The Comparative Study
- Introducing the Comparative Study
- What exactly IS required for the CS?
- The role of the Visual Journal in the CS
The newest addition to the VA curriculum is the CS, an independent critical and contextual investigation that explores artworks, objects and artifacts from differing cultural contexts. The CS is one of the 3 components required by the new curriculum and it constitutes 20% of the final mark. It is basically a comparative, analytic investigation that strikes a balance between visual and written, with no prescribed format.
The CS is not an extended essay, it doesn’t even have to be an essay!
It is an independent critical and contextual investigation of 3 or more artworks from differing cultural contexts
SL 10-15 screens
HL 10-15 screens + 3-5 screens which analyze the extent to which their work has been influenced by the art and artists examined.
The screens submitted examine and compare at least three artworks at least two of which need to be by different artists.
The work selected for comparison should come from contrasting contexts (local, national, international and/or intercultural). Ideally students should see one of the works firsthand.
We refer to "screens" because this will be presented as a PDF and viewed by examiners on computer screens; bear this in mind and present accordingly
Make sure to compare at least 3 artworks by at least 2 artists! It is fine to use only these 3 artworks by 2 artists, no need to exceed the minimum requirement unless you have other works that are relevant that you really want to compare.
The Visual Journal collects and contains a large part of the students visual and written experimentation and investigations.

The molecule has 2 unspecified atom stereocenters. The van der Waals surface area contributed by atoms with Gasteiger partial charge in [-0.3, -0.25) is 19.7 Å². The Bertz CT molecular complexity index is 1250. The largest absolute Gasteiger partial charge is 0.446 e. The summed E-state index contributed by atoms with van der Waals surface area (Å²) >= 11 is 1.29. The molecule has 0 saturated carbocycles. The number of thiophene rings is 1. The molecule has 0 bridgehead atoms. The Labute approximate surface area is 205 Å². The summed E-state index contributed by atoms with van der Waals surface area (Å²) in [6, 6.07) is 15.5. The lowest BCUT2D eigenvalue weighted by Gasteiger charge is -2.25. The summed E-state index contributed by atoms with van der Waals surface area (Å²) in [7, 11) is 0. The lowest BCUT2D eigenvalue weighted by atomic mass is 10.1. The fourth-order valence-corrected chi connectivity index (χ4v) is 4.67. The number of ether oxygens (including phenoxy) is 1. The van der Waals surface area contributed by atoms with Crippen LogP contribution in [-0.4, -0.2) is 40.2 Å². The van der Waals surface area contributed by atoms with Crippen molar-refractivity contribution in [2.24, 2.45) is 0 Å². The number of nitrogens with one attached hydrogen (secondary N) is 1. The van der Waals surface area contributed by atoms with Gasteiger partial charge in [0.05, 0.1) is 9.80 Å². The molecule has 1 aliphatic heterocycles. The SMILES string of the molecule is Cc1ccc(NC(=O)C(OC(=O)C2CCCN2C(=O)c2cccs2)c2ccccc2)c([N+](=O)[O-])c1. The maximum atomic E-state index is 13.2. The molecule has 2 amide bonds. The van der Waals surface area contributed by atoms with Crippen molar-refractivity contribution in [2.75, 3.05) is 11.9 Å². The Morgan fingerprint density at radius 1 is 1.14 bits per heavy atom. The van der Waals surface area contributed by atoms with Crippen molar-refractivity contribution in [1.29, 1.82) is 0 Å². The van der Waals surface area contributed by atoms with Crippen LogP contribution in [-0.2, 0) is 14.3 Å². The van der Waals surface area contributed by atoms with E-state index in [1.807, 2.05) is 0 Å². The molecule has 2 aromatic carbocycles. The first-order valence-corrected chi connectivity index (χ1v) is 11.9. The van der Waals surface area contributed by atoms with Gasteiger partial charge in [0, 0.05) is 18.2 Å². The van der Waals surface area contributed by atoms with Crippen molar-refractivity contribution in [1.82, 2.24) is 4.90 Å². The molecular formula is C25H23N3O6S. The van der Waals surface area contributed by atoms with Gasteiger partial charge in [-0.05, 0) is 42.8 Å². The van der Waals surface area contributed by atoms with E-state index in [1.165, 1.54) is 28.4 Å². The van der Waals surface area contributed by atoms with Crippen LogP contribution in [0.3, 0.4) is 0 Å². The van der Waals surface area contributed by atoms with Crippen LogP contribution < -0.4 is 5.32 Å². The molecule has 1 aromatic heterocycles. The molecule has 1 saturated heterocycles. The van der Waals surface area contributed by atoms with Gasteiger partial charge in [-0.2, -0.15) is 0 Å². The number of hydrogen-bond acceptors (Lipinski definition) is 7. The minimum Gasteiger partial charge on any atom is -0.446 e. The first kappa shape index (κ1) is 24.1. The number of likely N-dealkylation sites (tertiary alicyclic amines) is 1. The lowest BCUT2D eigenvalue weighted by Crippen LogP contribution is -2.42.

- Use the Journal to specifically document the CS research and responses to each piece.
- Include detailed interpretations, evaluations, and comparisons.
- Select and adapt from these pages for the CS
The CS can be used to enhance your understanding of art and help to give context to your own work (HL)
Making connections through both FORM and MEANING.
You can compare anything, but it will only have convincing strength if there is solid ground for comparison, both formally and conceptually.
Comparisons do not need to be as directly referential as the Jeff Wall/Hokusai comparison on the left, but it is helpful to have some commonalities.
The page Comparing Images has examples of art works that lend themselves easily to comparisons.
The page Skills for CS has suggestions for how to build up to the CS gradually through a series of guided comparisons.
It’s great if students can see at least one of the works themselves! An exhibition can be an excellent starting point for a CS, then each student can take it in different directions. As a matter of fact, why not use an exhibition visit as the starting point for the CS? If it is a big collection there will be plenty of room for individual choices of artworks.
Teachers should provide guidance during the selection process BUT bear in mind:
“The teacher should discuss the choice of selected artworks, objects and artifacts with each student. It is important that the selected pieces are the student’s own choice.
Teachers should help students get started, read and give advice on first draft of the comparative study.
The teacher should provide oral or written advice on how the comparative study could be improved, but should not edit the draft.
The next version handed to the teacher must be the final version for submission.” from the VA guide
B Analysis and understanding of function and purpose... ...... 6 points
C Analysis and evaluation of cultural significance................ 6 points
D Making comparisons and connections......... 6 points
E Presentation and subject specific language..6 Points
F (HL ONLY) Making connections to own art practice..12 points
For the most part all you will need to refer to is the basic breakdown into the 6 criteria in the blue box above, but for a complete breakdown of each criteria (what examiners will refer to) go to CS Assessment Criteria
For students try this straightforward CS Assessment info for Students
The CS is only 20% of final mark so you do not want to give it too much of your precious studio hours! It can be done in an efficient and not too time consuming manner.
Need help structuring the CS? Go to the page on Structuring the CS for specific guidelines and useful tips.
try Phil Simmond's pinterest page on the CS
for submission procedures go to E submission Comparative Study